You see we have guns in the house my husband collected them. The boys have been in gun safety classes since they were little. We had a locked gun cabinet and gun cases but he had more guns than room for safe storage but we thought that was okay because they knew guns were not toys. I had just cleaned out that closet It took me a couple of days and I left the open guns sitting there out of the closet for a couple of days you know the saying out of sight out of mind. That day after I dropped Austin off he went home went into that closet got a shotgun loaded it dropped an extra cartridge on the floor but did not know so when he unloaded he thought it was empty walked into the living room pointed it at Robbie. Robbie said Austin you know you are not supposed to play with the guns. The gun went off that was the last thing Robbie said.
Austin was alone Robbie shot in the head area while Austin called 911 and tried to do cpr. The 911 operator came to the funeral she wanted me to know he had done everything he was supposed to do. They told me it was instant. There was a message on my phone that night Austin crying saying Mom I’m sorry there is a hole
Austin is the only reason I am still here

johnbohlinger - September 30, 2009

Linda, I am so sorry for you and your family. God bless you all. You and your family need to get rid of every shadow of guilt and fully understand that terrible accidents happen no matter how careful we are. It’s like this sinister forces floats around the world waiting and looking for the tiniest opportunity then sneaks in and steals one life and arbitrarily spares another. It doesn’t make any sense. That’s the way life is. I am praying for you now.

johnbohlinger - October 5, 2009

I just re-read my last comment to Robert’s mom, Linda and I sounds a bit bleak. (I shouldn’t write at 3:am on sleepless nights. ) Here’s my well rested perspective:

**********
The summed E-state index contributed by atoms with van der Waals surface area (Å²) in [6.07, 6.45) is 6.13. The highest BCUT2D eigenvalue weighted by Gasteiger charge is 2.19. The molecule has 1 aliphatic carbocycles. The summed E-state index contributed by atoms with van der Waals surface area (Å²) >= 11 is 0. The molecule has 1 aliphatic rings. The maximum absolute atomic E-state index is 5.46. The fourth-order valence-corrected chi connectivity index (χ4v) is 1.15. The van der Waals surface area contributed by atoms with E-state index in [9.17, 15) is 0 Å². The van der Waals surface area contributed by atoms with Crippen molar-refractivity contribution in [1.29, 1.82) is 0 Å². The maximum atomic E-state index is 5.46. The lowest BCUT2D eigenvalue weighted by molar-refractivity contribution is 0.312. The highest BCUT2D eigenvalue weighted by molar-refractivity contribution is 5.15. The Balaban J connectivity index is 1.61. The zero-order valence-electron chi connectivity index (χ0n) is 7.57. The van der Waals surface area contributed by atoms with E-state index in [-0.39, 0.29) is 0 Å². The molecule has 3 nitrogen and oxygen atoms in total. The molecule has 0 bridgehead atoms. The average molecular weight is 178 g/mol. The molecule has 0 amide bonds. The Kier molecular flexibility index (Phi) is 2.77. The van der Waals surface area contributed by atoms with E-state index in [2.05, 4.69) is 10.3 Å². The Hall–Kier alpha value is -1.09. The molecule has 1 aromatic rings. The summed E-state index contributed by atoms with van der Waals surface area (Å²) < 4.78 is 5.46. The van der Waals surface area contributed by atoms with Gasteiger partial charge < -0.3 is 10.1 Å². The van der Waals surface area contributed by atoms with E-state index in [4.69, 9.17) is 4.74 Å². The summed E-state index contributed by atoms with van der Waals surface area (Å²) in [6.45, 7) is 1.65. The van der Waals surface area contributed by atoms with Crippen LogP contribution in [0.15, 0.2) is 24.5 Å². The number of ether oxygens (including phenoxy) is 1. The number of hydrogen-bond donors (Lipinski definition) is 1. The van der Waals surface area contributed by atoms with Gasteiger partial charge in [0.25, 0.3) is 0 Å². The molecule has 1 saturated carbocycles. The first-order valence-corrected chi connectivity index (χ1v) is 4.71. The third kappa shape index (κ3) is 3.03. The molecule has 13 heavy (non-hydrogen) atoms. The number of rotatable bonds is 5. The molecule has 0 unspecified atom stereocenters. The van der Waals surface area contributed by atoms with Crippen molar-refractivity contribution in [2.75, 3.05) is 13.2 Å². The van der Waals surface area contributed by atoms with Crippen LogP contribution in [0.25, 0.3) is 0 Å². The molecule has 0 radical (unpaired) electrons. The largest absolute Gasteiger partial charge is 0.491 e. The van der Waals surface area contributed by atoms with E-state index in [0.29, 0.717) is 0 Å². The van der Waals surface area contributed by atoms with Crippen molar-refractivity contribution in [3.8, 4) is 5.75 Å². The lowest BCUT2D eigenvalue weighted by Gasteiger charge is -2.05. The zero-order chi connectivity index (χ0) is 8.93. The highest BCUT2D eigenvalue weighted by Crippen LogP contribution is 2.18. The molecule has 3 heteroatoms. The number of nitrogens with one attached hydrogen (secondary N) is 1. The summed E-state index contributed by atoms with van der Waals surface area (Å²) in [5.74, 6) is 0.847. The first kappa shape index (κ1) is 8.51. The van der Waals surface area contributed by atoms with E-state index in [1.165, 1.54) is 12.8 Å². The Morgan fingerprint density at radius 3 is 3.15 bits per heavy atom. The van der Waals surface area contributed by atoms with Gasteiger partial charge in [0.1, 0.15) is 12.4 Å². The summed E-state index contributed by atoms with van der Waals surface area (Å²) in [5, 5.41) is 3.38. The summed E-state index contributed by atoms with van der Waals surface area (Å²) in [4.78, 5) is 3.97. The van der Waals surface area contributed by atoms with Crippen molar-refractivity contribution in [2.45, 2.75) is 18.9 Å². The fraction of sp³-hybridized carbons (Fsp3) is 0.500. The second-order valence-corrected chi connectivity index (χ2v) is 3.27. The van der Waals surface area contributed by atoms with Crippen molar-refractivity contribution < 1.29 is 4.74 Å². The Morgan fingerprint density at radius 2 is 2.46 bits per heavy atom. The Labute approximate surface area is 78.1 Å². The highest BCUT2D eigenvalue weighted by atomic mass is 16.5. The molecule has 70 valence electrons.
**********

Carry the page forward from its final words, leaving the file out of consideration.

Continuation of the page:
Most of us learn at an early age that death is part of life. I suspect one of the reasons my parents allowed the sibs and me to bring home gold fish, hamsters, etc was to let us see first hand that indeed nobody and nothing beats the system. Even the people that Jesus healed or raised from the dead eventually died. Most well adjusted people accept these rules of life and inevitable death as part of nature. However, nothing feels natural about the death of a child, it turns the world upside down and makes us question everything. At times I’ve had a dark perspective that’s not entirely accurate. When I’m thinking rationally I recognize every day as a gift to be enjoyed; we can’t enjoy life if we’re worried about some uncontrollable catastrophe that will probably never happen anyway. The world is full of gloom and doomers spreading their message of despair without any solutions. We don’t need that. Life is beautiful and short so let’s make the most of it.

11. Michael - February 5, 2010

By mid 1970’s more HS students had been doing narcotics percentage-wise than in the history of mankind. I picked up on this cultural habit by 1980. My older brother, who is now a high ranking military officer; helped promote it, as well as family induced alcohlic influences. My father had been a chronic alcoholic, to find sobriety during the last 12 years of his life which ended 2002.

My teenage life was rather wreckless by today’s standards. But in comparison to everyone else it wasn’t that far from normal. It was promoted in movies, TV, literature, etc… It was an epic journey.

Many survived without much damage at all. Some died tragically. Each death was a part of me dying, too. Loss of innocence.

1982 I had a HS football/gym coach in HS who pulled me out of class and said that he wanted to help me with my problem. I said, “What problem, coach?” He simply rolled his eyes with a sense of frustration. I was high as a kite when he spoke. But I felt his message. Someone with credibility had courage to care. A few months later I attended his church. I stood up at the age of 18 to become born again. For a brief while, I returned to my lifestyle as a dog returns to it’s own vomit.

But life had become different through Christ’s witnessing and I was able to gain courage to join the military and finish college.

I don’t know if August had someone reach out to him. If not, perhaps his testimony is just that. If someone needs help, we should make that a life or death priority. And not worry about immediate consequenses because what we say may very well have an influence down the road.